Taking Flight

. May 20, 2014.
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When Scott Frost decided to get a pilot’s license three years ago, he found it was difficult to do in Toledo. That’s why he recently opened Glass City Flight, an aviation school based at Toledo Express Airport. Frost owns and operates the business, working alongside flight instructor Justin Harnden.

The estimated cost to earn a private pilot’s license, according to Frost, is $7,500. While that may be out of reach for some would-be pilots, the prospects for a career in aviation can make it a worthwhile  investment. “In aviation there are a number of job opportunities, from flying a single-engine plane to flying a 747,” Frost said.

He speculated that about 50% of the people who attend flight school have career-oriented goals, while  the rest are hobbyists. Those who fly frequently enough will enjoy the conveniences of being in their own plane, according to Frost. A commercial airline “is basically a Greyhound bus with wings, but private flying is like getting your own car,” he said. The comfort and sense of freedom with flying a private plane appeals to those who can afford the luxury.

Frost is enthusiastic in spreading the word about his flight program. “We have some really exciting things that are occurring through word of mouth,” he said. He sees great potential for the new flight school because of the number of flight clubs already in the area. People interested in flight clubs also will be interested in getting their license to fly, according to Frost. “The clubs are nice, but I intend to educate people to get their pilot’s license.”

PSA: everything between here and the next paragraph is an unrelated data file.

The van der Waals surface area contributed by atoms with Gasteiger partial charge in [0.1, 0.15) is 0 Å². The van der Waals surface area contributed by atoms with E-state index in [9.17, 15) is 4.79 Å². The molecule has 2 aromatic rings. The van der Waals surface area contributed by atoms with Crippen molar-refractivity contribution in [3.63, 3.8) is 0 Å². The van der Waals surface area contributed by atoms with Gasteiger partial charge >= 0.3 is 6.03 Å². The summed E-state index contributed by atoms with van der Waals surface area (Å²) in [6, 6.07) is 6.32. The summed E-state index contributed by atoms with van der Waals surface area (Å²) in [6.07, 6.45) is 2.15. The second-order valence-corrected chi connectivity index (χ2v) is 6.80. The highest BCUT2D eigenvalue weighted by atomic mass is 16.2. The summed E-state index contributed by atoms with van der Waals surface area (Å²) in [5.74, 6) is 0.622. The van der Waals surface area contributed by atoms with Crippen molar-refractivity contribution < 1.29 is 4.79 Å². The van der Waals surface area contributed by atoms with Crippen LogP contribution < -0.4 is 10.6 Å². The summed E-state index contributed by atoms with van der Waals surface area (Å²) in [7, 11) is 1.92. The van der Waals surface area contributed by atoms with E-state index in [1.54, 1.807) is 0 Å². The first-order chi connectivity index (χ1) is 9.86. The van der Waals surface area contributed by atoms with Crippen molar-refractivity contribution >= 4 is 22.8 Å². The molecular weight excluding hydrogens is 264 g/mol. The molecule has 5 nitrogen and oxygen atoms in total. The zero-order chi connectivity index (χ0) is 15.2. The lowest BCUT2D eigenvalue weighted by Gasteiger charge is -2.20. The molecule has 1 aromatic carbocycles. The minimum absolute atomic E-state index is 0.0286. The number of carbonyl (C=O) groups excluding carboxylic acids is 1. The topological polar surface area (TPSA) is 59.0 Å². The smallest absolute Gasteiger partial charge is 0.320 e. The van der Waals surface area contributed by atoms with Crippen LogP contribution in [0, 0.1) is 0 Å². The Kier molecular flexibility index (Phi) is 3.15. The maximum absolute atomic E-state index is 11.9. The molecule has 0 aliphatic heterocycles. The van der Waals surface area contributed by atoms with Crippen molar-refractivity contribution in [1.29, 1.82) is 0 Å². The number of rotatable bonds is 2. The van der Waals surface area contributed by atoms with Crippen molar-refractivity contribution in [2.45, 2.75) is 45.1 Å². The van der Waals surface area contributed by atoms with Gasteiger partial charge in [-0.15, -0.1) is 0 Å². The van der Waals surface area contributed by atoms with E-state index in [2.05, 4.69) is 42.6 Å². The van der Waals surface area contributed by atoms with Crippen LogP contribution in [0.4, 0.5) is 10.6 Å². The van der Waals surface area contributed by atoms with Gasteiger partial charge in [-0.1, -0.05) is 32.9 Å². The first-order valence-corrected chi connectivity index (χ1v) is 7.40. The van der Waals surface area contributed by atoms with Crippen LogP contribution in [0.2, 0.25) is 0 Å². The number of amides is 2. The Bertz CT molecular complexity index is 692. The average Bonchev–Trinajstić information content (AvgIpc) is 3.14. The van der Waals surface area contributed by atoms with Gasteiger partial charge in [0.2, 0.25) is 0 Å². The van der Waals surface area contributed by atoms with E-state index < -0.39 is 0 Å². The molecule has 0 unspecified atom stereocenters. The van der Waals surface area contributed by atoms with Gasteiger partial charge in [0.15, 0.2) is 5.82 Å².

On the first day of class the students go through a meet and greet, where the instructor discusses the individual goals of the student, as well as the basic principles of flight. The student spends about an hour on the ground and an hour in the air. in order to complete the program, students must fulfill 30 hours of flight training with the instructor, 10 hours of solo flying, a written exam, and a flight exam. On average, the program can take anywhere from three months to a year, depending on the student’s individual ability and scheduling. “Right now we’re teaching the basics for a private pilot – visual flight rules, instrument flight rules, and commercial flight, each in a single-engine aircraft. Once they get past that point, the student decides what they want to do concerning different aircraft or a specific license,” Frost said. Upon completion of the program, students also have the ability to become certified flight instructors.

For more information contact Scott Frost at 419-407-6101.
11341 West Airport Service Road, Swanton.